A 193,565-square-foot suburban office portfolio in Montreal’s Saint-Laurent district is for sale at a time when private capital is dominating the transaction market with long-term investors seeking well-priced assets.
“The Côte-Vertu portfolio provides an exceptional value-creation opportunity for the incoming investor,” CBRE vice-chairman Scott Speirs wrote to RENX in an email exchange. “The buildings are located in the heart of St-Laurent in an area poised for significant residential densification.
“Quality office buildings in prime locations can be acquired at a fraction of replacement costs. The key to successfully investing in value-add office at the moment is to have a business plan that accounts for several years of downtime before a return to stabilization and growth.”
3100 and 3300 Côte-Vertu properties
3100 Côte-Vertu is a five-storey building constructed in 1984 containing 94,804 square feet of gross leasable area. It sits on an 82,432-square-foot property.
3300 Côte-Vertu is a four-storey building constructed in 1991 offering 98,761 square feet of leasable space on a 127,446-square-foot lot.
Both properties have surface parking and they are 68 per cent occupied with a weighted average remaining lease term of three years. Key tenants include the Bank of Montréal, Stella-Jones, Aerotek, Synnex and the Government of Québec.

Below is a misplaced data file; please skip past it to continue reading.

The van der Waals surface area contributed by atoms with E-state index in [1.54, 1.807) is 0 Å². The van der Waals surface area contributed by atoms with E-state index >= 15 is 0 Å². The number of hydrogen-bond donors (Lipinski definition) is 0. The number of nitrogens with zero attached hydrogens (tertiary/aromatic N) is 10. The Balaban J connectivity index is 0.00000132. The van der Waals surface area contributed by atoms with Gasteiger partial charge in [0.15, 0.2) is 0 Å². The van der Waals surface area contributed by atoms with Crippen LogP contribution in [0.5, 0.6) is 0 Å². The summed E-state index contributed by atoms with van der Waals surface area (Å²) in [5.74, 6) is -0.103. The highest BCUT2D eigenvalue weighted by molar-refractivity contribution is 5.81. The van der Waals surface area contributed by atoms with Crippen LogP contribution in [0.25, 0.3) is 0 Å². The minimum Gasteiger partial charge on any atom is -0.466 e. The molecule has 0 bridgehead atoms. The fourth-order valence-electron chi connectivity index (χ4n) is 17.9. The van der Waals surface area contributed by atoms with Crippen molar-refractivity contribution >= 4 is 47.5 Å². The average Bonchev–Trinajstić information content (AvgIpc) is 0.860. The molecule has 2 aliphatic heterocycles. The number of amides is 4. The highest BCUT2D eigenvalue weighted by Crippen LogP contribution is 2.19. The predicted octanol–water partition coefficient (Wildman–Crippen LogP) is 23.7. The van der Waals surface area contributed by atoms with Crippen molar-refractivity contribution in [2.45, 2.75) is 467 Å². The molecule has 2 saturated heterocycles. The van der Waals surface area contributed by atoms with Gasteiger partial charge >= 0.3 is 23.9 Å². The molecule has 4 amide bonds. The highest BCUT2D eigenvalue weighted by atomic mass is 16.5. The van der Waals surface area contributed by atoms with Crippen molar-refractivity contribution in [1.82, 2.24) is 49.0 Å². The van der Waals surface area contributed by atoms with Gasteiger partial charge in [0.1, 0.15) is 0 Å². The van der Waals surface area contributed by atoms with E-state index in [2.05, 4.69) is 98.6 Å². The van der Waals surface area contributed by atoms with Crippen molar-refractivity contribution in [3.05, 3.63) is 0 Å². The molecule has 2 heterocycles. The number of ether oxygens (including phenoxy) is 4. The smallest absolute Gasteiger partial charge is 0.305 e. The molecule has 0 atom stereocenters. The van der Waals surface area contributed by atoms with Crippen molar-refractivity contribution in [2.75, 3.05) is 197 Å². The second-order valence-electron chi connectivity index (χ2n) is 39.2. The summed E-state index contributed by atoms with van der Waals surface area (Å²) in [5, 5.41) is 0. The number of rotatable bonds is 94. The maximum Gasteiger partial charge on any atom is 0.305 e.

Place Vertu is the largest shopping centre in Saint-Laurent, with approximately 130 stores and services.
The area is also slated for residential intensification and offers access to Highway 40, which is located just behind the properties.
While Montreal’s citywide office vacancy increased 60 basis points to 17.4 per cent, according to CBRE’s Q2 2023 report, Speirs said there is reason for optimism in the market.
“Return to office has been relatively slow and historically speaking, Montreal has been a market with limited rental growth at the best of times.
"The one silver lining, however, is that relative to Toronto and Vancouver, there has been limited supply of new inventory in recent years,” Speirs wrote, noting suburban office is also slated to get a lift from impending expansions to the city’s transit system.
“In regards to the suburbs, Montreal presents a unique opportunity for growth that will be (underpinned) by its world-class transit. The imminent arrival of the new light rail (REM) will be a game-changer for public transit in Montreal.
“In addition, construction has just started on the extension of the subway to the east end of the Island. Montreal will soon be able to stake the claim to having some of the best public transit in the world and the ease of movement of its workers will drive demand across the suburbs.”
Private investors dominate office investment
He noted that virtually all buyers in the market at this time are private investors seeking high-quality properties in “irreplaceable prime locations.”
Jesta Group recently acquired a Westmount retail/commercial/office facility and Groupe Mach has also been an active buyer in Quebec and across the country. Mach’s strategy has been to acquire properties where the land value acts as a backstop to the asset located on the site.
“Private capital is driving the office investment market at the moment. The Canadian institutions continue to almost entirely shun the asset class. Even the savvy institutions, who recognize the cyclical opportunity, cannot rally their investor base to place money in the asset class,” Speirs explained.
“Therefore, private capital, with limited competition, dominates the office investment market by taking a contrarian view in their pursuit of outsized risk-adjusted returns.”